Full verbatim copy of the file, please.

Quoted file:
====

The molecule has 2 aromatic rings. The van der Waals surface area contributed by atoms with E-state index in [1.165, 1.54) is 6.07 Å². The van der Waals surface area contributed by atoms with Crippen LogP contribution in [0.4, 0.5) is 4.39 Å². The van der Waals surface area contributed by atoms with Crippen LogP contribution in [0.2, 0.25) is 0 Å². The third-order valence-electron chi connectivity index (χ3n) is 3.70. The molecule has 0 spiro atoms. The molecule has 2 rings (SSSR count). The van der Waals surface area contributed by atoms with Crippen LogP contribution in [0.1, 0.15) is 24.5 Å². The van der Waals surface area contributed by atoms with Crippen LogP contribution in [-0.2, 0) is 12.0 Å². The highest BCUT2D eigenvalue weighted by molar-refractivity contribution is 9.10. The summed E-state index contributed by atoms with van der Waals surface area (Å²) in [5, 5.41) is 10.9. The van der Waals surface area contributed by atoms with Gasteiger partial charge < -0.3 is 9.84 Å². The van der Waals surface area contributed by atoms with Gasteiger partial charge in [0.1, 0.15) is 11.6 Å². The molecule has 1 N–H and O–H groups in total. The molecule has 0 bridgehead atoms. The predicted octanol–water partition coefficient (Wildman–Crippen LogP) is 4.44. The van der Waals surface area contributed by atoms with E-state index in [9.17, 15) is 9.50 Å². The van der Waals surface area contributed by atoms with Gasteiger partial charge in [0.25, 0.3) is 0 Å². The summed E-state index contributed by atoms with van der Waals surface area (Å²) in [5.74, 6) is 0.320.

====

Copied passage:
The molecule has 2 aromatic rings. The van der Waals surface area contributed by atoms with E-state index in [1.165, 1.54) is 6.07 Å². The van der Waals surface area contributed by atoms with Crippen LogP contribution in [0.4, 0.5) is 4.39 Å². The van der Waals surface area contributed by atoms with Crippen LogP contribution in [0.2, 0.25) is 0 Å². The third-order valence-electron chi connectivity index (χ3n) is 3.70. The molecule has 0 spiro atoms. The molecule has 2 rings (SSSR count). The van der Waals surface area contributed by atoms with Crippen LogP contribution in [0.1, 0.15) is 24.5 Å². The van der Waals surface area contributed by atoms with Crippen LogP contribution in [-0.2, 0) is 12.0 Å². The highest BCUT2D eigenvalue weighted by molar-refractivity contribution is 9.10. The summed E-state index contributed by atoms with van der Waals surface area (Å²) in [5, 5.41) is 10.9. The van der Waals surface area contributed by atoms with Gasteiger partial charge < -0.3 is 9.84 Å². The van der Waals surface area contributed by atoms with Gasteiger partial charge in [0.1, 0.15) is 11.6 Å². The molecule has 1 N–H and O–H groups in total. The molecule has 0 bridgehead atoms. The predicted octanol–water partition coefficient (Wildman–Crippen LogP) is 4.44. The van der Waals surface area contributed by atoms with E-state index in [9.17, 15) is 9.50 Å². The van der Waals surface area contributed by atoms with Gasteiger partial charge in [0.25, 0.3) is 0 Å². The summed E-state index contributed by atoms with van der Waals surface area (Å²) in [5.74, 6) is 0.320.